by Ana Mejia
For UT students, it is not uncommon to meet veterans or members of the ROTC program in their classrooms. UT prides itself on being military-friendly. It has been named a top school by the Military Advanced Education and Transition magazine, and its students agree.
Joe Diciccio is an Army Specialist. He graduated from UT with a political science degree in 2018. He was stationed at Fort Bragg, NC for four years before he came to school in Tampa. When his contract with the Army was over, he knew he wanted to go back to school and further his education.
Diciccio was in Tampa with his family when he first visited the school. After touring and walking around, he said he fell in love with the campus and the aesthetics of it and knew this was where he wanted to be.
“I went online and it said they were military-friendly, which they are. So, I applied and got accepted,” said Diciccio.
For Diciccio, the biggest thing that made UT military-friendly was that it made the transition from military life to civilian life very easy. He said he did not have to worry about making sure his bills were paid because UT was very supportive throughout the process.
After veterans fulfill their contracts with the military and leave with an Honorable Discharge, their education is supported by the military under the GI Bill.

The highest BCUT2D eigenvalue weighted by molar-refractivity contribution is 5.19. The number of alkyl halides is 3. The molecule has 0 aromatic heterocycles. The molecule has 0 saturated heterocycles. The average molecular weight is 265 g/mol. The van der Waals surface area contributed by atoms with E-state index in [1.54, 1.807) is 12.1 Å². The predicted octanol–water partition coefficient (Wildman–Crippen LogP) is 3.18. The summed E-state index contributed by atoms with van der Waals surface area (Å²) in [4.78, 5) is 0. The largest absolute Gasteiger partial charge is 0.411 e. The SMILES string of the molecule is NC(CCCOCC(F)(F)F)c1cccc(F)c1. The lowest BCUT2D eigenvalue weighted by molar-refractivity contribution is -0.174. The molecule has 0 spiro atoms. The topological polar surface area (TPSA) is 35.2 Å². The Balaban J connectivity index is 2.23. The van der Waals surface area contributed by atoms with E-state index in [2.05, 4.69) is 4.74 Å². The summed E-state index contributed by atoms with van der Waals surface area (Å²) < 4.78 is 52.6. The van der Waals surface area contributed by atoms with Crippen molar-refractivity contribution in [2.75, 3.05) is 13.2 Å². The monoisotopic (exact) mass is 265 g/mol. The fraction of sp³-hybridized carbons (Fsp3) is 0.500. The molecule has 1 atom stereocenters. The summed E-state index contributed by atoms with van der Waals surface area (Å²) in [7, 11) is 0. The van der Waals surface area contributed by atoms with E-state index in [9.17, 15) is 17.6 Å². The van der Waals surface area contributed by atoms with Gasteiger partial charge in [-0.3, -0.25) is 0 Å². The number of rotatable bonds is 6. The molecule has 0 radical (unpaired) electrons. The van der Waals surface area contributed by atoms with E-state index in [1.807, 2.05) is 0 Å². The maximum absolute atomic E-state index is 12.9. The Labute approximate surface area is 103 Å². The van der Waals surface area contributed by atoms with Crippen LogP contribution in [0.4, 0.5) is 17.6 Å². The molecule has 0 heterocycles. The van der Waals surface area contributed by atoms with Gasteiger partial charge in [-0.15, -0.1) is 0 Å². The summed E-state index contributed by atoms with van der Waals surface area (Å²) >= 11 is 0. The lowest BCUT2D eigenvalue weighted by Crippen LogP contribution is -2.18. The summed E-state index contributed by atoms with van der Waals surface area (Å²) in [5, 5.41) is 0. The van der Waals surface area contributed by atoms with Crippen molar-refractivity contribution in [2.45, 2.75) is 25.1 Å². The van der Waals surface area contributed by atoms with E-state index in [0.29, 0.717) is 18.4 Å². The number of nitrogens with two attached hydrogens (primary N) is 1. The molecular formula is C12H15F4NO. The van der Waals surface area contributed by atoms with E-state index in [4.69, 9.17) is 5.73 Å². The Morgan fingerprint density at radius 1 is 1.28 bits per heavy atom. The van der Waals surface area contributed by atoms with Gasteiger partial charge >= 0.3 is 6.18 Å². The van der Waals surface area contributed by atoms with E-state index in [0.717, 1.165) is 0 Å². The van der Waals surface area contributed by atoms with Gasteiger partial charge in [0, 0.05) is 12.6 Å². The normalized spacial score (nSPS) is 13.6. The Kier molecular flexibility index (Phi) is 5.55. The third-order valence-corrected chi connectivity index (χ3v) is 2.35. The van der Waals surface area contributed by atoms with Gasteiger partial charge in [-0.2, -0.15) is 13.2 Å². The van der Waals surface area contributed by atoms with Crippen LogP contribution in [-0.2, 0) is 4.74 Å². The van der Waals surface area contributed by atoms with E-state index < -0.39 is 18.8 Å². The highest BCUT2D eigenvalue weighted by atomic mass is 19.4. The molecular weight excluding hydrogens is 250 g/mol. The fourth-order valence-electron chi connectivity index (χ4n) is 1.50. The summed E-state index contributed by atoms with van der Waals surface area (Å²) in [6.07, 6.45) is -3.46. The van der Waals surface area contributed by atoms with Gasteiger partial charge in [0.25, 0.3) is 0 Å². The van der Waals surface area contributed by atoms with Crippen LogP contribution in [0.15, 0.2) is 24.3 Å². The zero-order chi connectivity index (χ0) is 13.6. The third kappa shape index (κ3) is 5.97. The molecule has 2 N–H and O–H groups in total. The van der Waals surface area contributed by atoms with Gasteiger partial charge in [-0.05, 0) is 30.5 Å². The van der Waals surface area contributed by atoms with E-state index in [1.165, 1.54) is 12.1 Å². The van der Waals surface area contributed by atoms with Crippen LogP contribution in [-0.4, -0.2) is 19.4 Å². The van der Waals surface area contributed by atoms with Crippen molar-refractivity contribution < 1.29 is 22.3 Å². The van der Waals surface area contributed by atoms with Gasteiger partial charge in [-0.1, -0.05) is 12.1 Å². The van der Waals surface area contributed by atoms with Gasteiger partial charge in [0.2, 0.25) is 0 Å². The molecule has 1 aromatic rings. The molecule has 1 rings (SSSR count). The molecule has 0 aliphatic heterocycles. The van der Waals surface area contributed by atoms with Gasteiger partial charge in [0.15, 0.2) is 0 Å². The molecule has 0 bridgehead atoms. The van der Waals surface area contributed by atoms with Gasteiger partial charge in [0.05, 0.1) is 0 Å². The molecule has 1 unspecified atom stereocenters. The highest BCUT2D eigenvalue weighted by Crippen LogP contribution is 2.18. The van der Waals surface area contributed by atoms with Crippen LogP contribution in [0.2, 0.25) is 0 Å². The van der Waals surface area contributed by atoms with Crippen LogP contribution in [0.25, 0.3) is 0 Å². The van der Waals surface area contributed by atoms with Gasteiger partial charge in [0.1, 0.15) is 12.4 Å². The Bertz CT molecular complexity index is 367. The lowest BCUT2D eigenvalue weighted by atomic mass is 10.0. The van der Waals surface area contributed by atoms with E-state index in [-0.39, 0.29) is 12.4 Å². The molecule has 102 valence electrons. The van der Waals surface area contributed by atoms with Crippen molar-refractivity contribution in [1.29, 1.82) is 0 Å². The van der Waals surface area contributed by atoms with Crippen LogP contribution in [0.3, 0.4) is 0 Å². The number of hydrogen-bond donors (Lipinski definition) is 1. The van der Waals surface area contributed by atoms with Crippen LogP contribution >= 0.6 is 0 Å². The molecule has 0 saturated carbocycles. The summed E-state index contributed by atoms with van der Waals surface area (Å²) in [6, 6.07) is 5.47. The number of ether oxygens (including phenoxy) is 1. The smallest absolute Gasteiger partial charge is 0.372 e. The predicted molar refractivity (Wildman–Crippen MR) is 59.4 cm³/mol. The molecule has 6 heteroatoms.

Diciccio said his life has been influenced in a positive way by being in the U.S. Army. The lessons learned from his superiors who had been in the military for decades are the most valuable to him.
“They taught me how to be a man, to be accountable and to hold myself to a higher standard,” said Diciccio. “I was able to do good in school because I had that mentality.”
Mia Yancy is a sophomore criminology major from New York. She is part of the other side of military life at UT, and is a member of the school’s Army Reserve Officers Training Corps (ROTC).
“I’ve wanted to join the military as long as I could remember,” said Yancy. “I enjoy helping people that are in need, and it brings me joy to be able to protect my country in the process.”
Through the ROTC program, students are shaped into becoming good leaders, according to Yancy, and will commission as second lieutenants in the U.S. Army. They are taught tactical and leadership skills.
She said that she believes the school is welcoming to ROTC cadets but that a lot of people are not very educated on what ROTC really is.
Besides being an ROTC cadet, Yancy is also part of the Women’s Track team. Yancy said that she stays busy in between going to practices and class on top of ROTC among other things. After graduation, she plans to branch to military police, where she will be able to put her criminology degree to good use.
“I expect to become a strong leader and officer in the Army that the cadre can be proud to say they helped shape,” said Yancy.
UThosts events throughout the year in support of the Veteran student population. Last year the school celebrated Veteran’s Day with a picnic for Veterans and their families. UT also brings in speakers for the BAC 104 classes, which are the First-Year Experience classes designed for newcomer student Veterans.
More information on Student Veterans Affairs can be found on www.ut.edu/veterans.
Ana Mejia can be reached at firstname.lastname@example.org